All photographs in this article are copyrighted by Richard Kalvar / Magnum Photos
Richard Kalvar is one of the contemporary masters in street photograph, and also a member of Magnum. I have always loved his quirky and observant street photographs, and am quite pleased how active he is– especially on Facebook and the Magnum Blog. I gained a lot of insight about his work and street photography through his various interviews online. Read more to gain inspiration from him!
This article by Josh White, a street photographer based out of Korea. This article originally appeared on Josh’s blog here.
Gear Acquisition Syndrome (abbreviated to GAS) is a term used to describe an urge to acquire and accumulate lots of gear.
GAS hasn’t received any major medical attention. GAS is not a clinical condition. It can be the result of a psychological lack of personality.
A lot of people have asked me a lot lately about cameras and getting over the feeling of wanting every f*cking camera you see. As much as I hate gear talk now, I really feel like this post is necessary.
In this video I share a basic street photography technique: finding an interesting background and waiting for an interesting subject to come in and create a juxtaposition. Filmed on my GoPro Hero 3 with the Fujifilm X-T1 in Dubai, during my street photography workshop at Gulf Photo Plus 2014.
I recently hit the streets of NYC with Jerry Pena, a color film street photographer based in upstate New York. Watch him talk about his inspirations in street photography and footage of him shooting on the streets above. You can also see my other feature with him on the blog here.
I love the street photography of Jeff Mermelstein. Hailing from New York City, he is one of the most prolific street photographers and photojournalists out there. Besides his personal street photography work, he has done major assignment work for Life Magazine, The New Yorker, and The New York Times Magazine.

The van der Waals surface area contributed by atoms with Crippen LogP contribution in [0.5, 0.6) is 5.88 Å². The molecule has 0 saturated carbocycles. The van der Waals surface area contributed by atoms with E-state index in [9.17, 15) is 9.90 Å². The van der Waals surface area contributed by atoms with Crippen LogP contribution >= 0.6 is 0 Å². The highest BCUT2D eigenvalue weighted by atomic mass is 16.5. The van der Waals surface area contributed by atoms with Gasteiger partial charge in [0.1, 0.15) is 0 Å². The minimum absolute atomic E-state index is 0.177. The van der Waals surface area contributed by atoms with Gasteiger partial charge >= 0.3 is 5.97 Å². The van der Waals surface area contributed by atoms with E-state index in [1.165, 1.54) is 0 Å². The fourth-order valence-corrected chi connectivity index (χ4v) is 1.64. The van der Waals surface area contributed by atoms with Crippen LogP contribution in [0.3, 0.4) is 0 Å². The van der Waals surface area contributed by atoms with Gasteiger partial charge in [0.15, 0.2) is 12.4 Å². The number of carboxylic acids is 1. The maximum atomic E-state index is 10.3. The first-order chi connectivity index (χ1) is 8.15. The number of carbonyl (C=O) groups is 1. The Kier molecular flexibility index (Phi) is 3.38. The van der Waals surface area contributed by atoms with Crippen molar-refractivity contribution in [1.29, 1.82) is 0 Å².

When I first saw Jeff’s images, I was blown away by the simplicity but depth of emotions in his photographs. His photographs are very quirky, and intensely powerful as well.
I wanted to dedicate this article to Jeff– in terms of how he has inspired me in street photography. I also hope to share some of his philosophies, images, and experiences with you.
After a long hiatus, I am excited to announce I am starting the weekly street photography assignments again!
This week’s street photography assignment is: “Bad Weather.”
Upload your best (1) street photograph directly to my Facebook fan page wall by Saturday midnight and I will announce the best image via Facebook by this Monday morning. Looking forward to seeing your images!
This post is by Dan K, a writer, camera collector, and photographer from Hong Kong.
Dan: Today I have the pleasure of summarising Eric Kim’s contribution to street photography. At a loss for ideas, I threw the question open to my social media followers. Big mistake! All I got was flames and no tips at all about actual street photography.
When the seat of my pants had sufficiently cooled, I sat back and mulled it all over. Why is one of our generation’s best known street photographers so successful when opinion of his work is so… “divided”?
What can we learn from the way he works that would be useful to the modern street photographer keen to emulate his name recognition?
Lansing, Michigan 2013. Part of my on-going “Suits” project.
Thanks a ton to Michael Meinhardt for interviewing me for the “Shooting Street” podcast. We talked about shooting street photography with flash, finding your own style, overcoming boredom, shooting film, photo books, and ideas for the future! Check out the hour-long interview below:
OBSERVE is an international photography collective focused primarily on the practice of candid street photography. This week’s feature is Fadi Boukaram, a street photographer currently based in Broumana, Lebanon.